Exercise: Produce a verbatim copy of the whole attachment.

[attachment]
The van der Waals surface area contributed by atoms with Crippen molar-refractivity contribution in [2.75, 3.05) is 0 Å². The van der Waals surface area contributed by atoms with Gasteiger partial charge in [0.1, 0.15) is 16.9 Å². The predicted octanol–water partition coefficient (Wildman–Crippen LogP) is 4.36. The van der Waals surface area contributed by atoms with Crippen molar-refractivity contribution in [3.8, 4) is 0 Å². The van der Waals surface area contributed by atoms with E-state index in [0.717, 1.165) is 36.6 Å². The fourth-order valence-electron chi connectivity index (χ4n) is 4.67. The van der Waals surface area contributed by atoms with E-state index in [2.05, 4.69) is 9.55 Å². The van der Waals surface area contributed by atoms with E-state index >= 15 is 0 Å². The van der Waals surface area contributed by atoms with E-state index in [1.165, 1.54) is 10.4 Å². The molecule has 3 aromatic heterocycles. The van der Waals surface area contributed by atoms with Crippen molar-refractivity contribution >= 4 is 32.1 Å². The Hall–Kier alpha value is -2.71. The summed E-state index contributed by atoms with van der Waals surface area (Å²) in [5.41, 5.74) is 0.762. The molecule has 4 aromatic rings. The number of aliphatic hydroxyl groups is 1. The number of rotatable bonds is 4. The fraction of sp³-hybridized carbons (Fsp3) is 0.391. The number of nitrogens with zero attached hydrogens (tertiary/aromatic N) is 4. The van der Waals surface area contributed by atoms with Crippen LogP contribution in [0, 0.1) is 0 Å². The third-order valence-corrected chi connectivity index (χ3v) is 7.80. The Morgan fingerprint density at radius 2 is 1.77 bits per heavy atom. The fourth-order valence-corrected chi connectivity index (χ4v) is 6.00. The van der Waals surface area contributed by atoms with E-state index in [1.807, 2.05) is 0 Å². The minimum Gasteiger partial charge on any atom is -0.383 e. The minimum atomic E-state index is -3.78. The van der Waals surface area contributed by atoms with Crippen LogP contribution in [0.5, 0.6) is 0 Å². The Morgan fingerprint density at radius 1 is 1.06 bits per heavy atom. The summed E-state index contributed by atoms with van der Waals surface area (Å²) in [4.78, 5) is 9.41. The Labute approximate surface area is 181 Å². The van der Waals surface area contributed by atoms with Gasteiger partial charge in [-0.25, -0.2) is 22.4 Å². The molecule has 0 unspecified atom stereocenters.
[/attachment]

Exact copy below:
The van der Waals surface area contributed by atoms with Crippen molar-refractivity contribution in [2.75, 3.05) is 0 Å². The van der Waals surface area contributed by atoms with Gasteiger partial charge in [0.1, 0.15) is 16.9 Å². The predicted octanol–water partition coefficient (Wildman–Crippen LogP) is 4.36. The van der Waals surface area contributed by atoms with Crippen molar-refractivity contribution in [3.8, 4) is 0 Å². The van der Waals surface area contributed by atoms with E-state index in [0.717, 1.165) is 36.6 Å². The fourth-order valence-electron chi connectivity index (χ4n) is 4.67. The van der Waals surface area contributed by atoms with E-state index in [2.05, 4.69) is 9.55 Å². The van der Waals surface area contributed by atoms with E-state index >= 15 is 0 Å². The van der Waals surface area contributed by atoms with E-state index in [1.165, 1.54) is 10.4 Å². The molecule has 3 aromatic heterocycles. The van der Waals surface area contributed by atoms with Crippen molar-refractivity contribution >= 4 is 32.1 Å². The Hall–Kier alpha value is -2.71. The summed E-state index contributed by atoms with van der Waals surface area (Å²) in [5.41, 5.74) is 0.762. The molecule has 4 aromatic rings. The number of aliphatic hydroxyl groups is 1. The number of rotatable bonds is 4. The fraction of sp³-hybridized carbons (Fsp3) is 0.391. The number of nitrogens with zero attached hydrogens (tertiary/aromatic N) is 4. The van der Waals surface area contributed by atoms with Crippen LogP contribution in [0, 0.1) is 0 Å². The third-order valence-corrected chi connectivity index (χ3v) is 7.80. The Morgan fingerprint density at radius 2 is 1.77 bits per heavy atom. The fourth-order valence-corrected chi connectivity index (χ4v) is 6.00. The van der Waals surface area contributed by atoms with E-state index in [1.807, 2.05) is 0 Å². The minimum Gasteiger partial charge on any atom is -0.383 e. The minimum atomic E-state index is -3.78. The van der Waals surface area contributed by atoms with Crippen LogP contribution in [0.5, 0.6) is 0 Å². The Morgan fingerprint density at radius 1 is 1.06 bits per heavy atom. The summed E-state index contributed by atoms with van der Waals surface area (Å²) in [4.78, 5) is 9.41. The Labute approximate surface area is 181 Å². The van der Waals surface area contributed by atoms with Gasteiger partial charge in [-0.25, -0.2) is 22.4 Å². The molecule has 0 unspecified atom stereocenters.